The following morning, a pre-breakfast dive at Paliton Wall revealed sheer walls rife with towering barrel sponges.  Fortunately, I had opted for macro and the residents obliged admirably.  A blue ribbon eel gaped spasmodically from its burrow, while was a pair of huge Minor’s Notodoris nudibranchs perched on a nearby ledge. Garbed in vivid yellow, it’s easy to see how they earn their nickname “ banana slug.”

Situated some 8km southwest of Alona Beach, Balicasag is Bohol’s most celebrated marine sanctuary. Encircled by a gleaming white beach, the island is completely surrounded by pristine reefs rife with both hard and soft corals.  Sanctuary was especially imposing, with coral–encrusted walls plummeting to the depths below. Below 20m were some truly massive gorgonians well over 2m across. Ascending the wall, Kim gestured excitedly above me. Dramatically silhouetted by the mid-day sun, a shimmering cyclone of big-eye trevalley swirled scant metres away. With amazing visibility and virtually no current, my flash card quickly reached the bursting point!




Perforated with nooks and crannies, Cathedral’s sheer walls provide refuge for morays, soldierfish, lionfish and copper sweepers. Harlequin sweetlips added to the spectacle along with longfin bannerfish, pyramid butterflyfish and some large (but happily non-aggressive) titan triggerfish.  Out in the blue, tuna and mackerel patrolled the drop off along with rainbow runners and blue-fin trevally.

Positioned off Bohol’s west coast facing Cebu, Cabilao’s somewhat innocuous appearance belies its wealth of undersea attractions. Arriving in the late afternoon, everyone else was dived out for the day, but Kim and I were game for one more. Gearing up, we clambered into the zodiac for a sunset dive at CrabCity. With crustaceans galore, the name was certainly apt.  The highlight was Kim’s discovery of a tiny red octopus concealed in a cluster of hard coral. Before we knew it, our initially planned dive of 50 minutes had turned into 80!




With superlative reefs and abundant critters, Cabilao presented the dive photographer’s proverbial dilemma: wideangle or macro?  Fortunately, two morning dives would ensure the opportunity for both. Shooting macro for the pre-breakfast dive at Paradise Wall, the visibility was crystal clear. Descending to 25m, anemones teemed with false clownfish, while a hodgepodge of banded pipefish, coral shrimpfish, nudibranchs and kept my shutter clicking happily.




At Lighthouse, acropora, lettuce, brain, and table corals proliferated the reef top, while deeper down, tubastrea corals played host to clouds of anthias. Leather corals were caked with dense aggregations of white sea cucumbers, giving the appearance that someone had run amuck with a gigantic tube of toothpaste.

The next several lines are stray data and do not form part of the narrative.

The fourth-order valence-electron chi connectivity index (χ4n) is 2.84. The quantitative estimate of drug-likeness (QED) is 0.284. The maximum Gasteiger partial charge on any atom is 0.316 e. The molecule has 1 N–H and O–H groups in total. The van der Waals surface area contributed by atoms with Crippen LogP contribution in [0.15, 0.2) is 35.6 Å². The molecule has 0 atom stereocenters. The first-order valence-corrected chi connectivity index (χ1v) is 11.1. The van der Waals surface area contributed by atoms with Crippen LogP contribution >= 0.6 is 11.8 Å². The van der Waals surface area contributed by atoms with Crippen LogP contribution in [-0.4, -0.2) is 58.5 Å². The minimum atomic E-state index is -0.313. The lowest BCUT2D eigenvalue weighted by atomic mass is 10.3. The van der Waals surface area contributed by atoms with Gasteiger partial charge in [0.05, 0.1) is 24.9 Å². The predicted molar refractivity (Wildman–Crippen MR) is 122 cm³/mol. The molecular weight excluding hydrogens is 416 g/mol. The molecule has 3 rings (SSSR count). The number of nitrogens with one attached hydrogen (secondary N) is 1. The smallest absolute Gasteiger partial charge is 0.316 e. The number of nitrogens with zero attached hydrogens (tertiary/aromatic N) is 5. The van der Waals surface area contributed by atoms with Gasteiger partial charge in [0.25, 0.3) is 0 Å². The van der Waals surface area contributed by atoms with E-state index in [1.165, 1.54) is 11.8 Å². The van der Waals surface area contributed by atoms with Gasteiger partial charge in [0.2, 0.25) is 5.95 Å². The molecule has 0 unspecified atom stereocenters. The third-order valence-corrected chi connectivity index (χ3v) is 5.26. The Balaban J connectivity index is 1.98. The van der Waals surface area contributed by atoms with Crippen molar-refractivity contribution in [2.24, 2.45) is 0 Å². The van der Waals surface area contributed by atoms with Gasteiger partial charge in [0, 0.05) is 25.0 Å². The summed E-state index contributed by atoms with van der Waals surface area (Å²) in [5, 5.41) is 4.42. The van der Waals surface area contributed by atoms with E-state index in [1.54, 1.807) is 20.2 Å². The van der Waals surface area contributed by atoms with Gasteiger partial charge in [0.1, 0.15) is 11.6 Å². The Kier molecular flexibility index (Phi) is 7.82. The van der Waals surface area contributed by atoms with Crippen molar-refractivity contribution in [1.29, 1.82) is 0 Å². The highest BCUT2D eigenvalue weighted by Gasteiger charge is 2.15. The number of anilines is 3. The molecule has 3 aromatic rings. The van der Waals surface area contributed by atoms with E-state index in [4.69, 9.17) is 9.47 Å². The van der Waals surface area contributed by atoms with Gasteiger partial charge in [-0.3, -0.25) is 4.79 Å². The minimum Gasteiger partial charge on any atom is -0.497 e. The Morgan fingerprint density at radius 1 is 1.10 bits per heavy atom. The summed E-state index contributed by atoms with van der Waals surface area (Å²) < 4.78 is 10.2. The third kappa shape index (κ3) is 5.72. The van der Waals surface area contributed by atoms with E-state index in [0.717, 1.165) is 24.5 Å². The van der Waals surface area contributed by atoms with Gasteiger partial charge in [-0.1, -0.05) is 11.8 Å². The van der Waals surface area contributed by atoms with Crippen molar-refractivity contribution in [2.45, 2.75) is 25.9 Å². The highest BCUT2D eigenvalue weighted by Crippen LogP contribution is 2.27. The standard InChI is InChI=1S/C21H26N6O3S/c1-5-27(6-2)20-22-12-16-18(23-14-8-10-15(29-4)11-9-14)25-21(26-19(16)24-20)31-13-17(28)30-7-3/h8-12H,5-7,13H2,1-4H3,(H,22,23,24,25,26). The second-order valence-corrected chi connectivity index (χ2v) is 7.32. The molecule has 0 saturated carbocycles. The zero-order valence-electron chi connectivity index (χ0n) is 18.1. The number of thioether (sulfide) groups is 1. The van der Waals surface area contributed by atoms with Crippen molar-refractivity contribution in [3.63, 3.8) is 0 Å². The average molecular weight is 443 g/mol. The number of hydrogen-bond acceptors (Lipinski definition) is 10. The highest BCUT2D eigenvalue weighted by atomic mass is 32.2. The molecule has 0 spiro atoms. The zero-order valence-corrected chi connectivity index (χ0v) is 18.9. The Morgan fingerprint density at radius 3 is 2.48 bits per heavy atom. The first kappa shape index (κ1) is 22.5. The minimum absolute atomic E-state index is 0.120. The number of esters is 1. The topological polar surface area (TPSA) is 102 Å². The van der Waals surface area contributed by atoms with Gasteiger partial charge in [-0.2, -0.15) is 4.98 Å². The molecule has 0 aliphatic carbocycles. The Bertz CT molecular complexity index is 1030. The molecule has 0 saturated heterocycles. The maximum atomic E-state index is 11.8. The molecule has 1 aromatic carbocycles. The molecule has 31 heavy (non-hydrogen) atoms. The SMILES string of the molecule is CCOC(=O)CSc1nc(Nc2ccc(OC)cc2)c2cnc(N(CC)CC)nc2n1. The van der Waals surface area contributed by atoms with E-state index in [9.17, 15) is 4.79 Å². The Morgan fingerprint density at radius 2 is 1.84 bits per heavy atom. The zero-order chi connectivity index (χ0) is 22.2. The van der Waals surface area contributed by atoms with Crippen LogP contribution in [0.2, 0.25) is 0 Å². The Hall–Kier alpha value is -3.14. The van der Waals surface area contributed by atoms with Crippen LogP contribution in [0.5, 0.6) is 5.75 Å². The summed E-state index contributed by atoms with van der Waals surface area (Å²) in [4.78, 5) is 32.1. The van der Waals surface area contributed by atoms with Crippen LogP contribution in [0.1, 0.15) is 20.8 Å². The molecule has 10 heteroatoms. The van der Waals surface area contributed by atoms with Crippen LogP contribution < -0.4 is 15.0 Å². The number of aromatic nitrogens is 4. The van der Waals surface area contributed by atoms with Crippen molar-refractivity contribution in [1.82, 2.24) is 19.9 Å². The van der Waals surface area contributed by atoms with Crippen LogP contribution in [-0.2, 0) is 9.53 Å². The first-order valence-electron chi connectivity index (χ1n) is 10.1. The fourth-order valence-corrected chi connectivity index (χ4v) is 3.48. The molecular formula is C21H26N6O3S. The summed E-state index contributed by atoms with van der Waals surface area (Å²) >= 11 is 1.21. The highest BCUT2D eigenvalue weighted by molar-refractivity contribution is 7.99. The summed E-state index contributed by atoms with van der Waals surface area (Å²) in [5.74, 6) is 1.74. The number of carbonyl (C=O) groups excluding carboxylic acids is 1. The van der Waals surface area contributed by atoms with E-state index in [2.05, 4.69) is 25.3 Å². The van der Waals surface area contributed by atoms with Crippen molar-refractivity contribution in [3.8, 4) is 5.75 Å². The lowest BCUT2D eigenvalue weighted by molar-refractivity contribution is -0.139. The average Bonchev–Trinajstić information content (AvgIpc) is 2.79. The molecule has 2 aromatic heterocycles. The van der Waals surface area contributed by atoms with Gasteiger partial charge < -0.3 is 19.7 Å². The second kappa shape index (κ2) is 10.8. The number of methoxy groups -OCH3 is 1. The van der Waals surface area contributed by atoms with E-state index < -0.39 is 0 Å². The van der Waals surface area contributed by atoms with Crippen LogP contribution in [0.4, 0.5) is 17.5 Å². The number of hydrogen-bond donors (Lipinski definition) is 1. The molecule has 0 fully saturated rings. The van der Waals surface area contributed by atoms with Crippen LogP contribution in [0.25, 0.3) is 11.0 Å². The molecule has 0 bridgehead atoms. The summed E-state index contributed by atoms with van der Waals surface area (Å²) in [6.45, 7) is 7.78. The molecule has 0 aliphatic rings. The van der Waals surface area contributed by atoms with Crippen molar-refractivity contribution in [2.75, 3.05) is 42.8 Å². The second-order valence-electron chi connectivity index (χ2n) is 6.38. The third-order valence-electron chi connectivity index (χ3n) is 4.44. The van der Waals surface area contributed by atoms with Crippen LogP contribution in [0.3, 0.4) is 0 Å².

Three hours after departing Cabilao, the towers of Mactan’s resorts came into view.  Our final dive site was Tambuli, a stone’s throw from the tourist-laden shoreline. With the relentless jet skis and banana boats whizzing past, I was somewhat dubious as to what we would encounter. My concerns were soon laid to rest, as Tambuli proved to be macro heaven!

Over the ensuing hour, I spotted white-eyed morays, pipefish, sea cucumbers, a banded snake eel, flatworms and no less than six species of nudibranchs.  While photographing a striking pair of geometric chromodoris, Kim rocketed in my direction, his slate bearing the message: ” Over here is a really BIG one.”Finning over for a look, I quickly discovered he wasn’t kidding!  However, the multi-appendaged monstrosity gliding across the sand was no nudibranch, but a gargantuan black-tailed sea hare. As I was having one final look around, I spied a photogenic pair of lizardfish posed atop a coral outcrop. One bore a red-smeared toothy grin that resembled a fishy version of the Joker!

Before I knew it, five superlative days of diving had come to a close. The level of service was extraordinary, with the attentive crew always ready with assistance and a smile. What really made the trip special were the small, personal touches. At the trip’s conclusion, printouts detailing depths, dive times and observed species on each dive were handed to all the participants. Be it reefs or critters, there’s something for just about everyone. For those with a limited time, the SY Philippine Siren delivers plenty of bang for the buck.




 







 







RELATED CONTENT

Alvin Arzaga
Sep 8, 2010 4:52 PM
Alvin Arzaga wrote:
cool! I grew up there! darn i miss it
You must be logged in to comment.
Support Our Sponsors
Newsletter
Travel with us

Featured Photographer



Follow Us

Sponsors